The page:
Recovery framework

This is built upon the belief that the individual living with mental illness (PLMI) needs to be an active participant and an equal partner in his or her recovery process. While the individual remains at the centre, he or she is supported by not only mental health professionals and the family (caregiver), but by the larger community as a whole.


The idea is to empower individuals living with mental illness and provide an opportunity for them to integrate into society, instead of incarcerating them or keeping them on the fringes.


Sambandh’s Recovery model is unique that it based on the strengths, desires and aspirations of the person, which is central to the recovery plan.


In the past, mental health professionals primarily designed services where the person living with mental illness was seen merely as a passive recipient of care, and the goal was to achieve obedience and compliance. Such a two-dimensional view of human beings over the last centuries led ultimately to one solution – institutionalization. In recent times this view is gradually evolving and instead of relegating people living with mental illness to the fringes, more and more services focus on integrating people living with mental illness back into the community, where each rightfully belongs.

Mental well-being is fundamental to our collective and individual ability as humans to think, emote, interact with each other, earn a living and enjoy life. On this basis, the promotion, protection and restoration of mental health should be regarded as a vital concern of individuals, communities and societies throughout the world.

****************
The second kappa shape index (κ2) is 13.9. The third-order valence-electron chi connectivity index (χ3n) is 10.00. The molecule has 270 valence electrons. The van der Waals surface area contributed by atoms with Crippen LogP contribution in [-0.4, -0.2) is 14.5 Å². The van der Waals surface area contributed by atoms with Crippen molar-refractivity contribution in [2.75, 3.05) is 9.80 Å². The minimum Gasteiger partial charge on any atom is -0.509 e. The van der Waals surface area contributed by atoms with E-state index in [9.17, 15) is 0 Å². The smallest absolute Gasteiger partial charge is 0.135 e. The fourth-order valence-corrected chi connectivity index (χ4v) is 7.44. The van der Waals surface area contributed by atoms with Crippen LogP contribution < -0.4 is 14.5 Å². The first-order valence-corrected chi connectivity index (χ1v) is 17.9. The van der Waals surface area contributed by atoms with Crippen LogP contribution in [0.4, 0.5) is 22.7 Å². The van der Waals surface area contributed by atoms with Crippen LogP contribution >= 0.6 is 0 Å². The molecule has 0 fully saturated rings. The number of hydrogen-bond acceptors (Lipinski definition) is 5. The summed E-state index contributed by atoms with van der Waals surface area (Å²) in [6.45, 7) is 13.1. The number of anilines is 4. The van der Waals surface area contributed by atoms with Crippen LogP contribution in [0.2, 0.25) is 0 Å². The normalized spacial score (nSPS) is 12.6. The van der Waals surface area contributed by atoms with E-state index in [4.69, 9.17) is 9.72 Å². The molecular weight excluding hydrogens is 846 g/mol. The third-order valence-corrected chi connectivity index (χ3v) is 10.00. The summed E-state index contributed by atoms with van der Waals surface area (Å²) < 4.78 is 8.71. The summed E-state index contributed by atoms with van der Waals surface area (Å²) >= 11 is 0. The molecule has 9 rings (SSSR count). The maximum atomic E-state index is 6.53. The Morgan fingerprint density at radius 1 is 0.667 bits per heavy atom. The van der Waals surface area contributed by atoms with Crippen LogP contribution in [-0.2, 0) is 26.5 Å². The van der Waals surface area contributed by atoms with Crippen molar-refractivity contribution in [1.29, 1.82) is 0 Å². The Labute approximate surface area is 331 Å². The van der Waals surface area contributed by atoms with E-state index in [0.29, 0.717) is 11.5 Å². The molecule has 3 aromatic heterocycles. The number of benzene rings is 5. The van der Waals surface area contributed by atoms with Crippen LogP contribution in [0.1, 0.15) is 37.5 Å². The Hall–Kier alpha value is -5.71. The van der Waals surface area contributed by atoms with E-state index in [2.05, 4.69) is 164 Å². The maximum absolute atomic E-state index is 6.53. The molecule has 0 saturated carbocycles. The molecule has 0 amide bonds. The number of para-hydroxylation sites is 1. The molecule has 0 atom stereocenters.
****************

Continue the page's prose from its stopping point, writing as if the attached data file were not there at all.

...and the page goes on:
Our recovery framework is supported by international research on ‘Recovery’ that indicates if support is provided in the context of choice and community participation, there is a reason to hold hopeful expectations of recovery for every individual. (Research on PLMI, reviewed by Dr Paul Carling, University of Pennsylvania)


Recovery is about discovering or re-discovering a sense of personal identity, separate from illness or disability. It is a dynamic process and is facilitated by a supportive community.


The idea is to clearly understand the needs of a person living with mental illness, the resources needed to satisfy the needs and their appropriate linkage.

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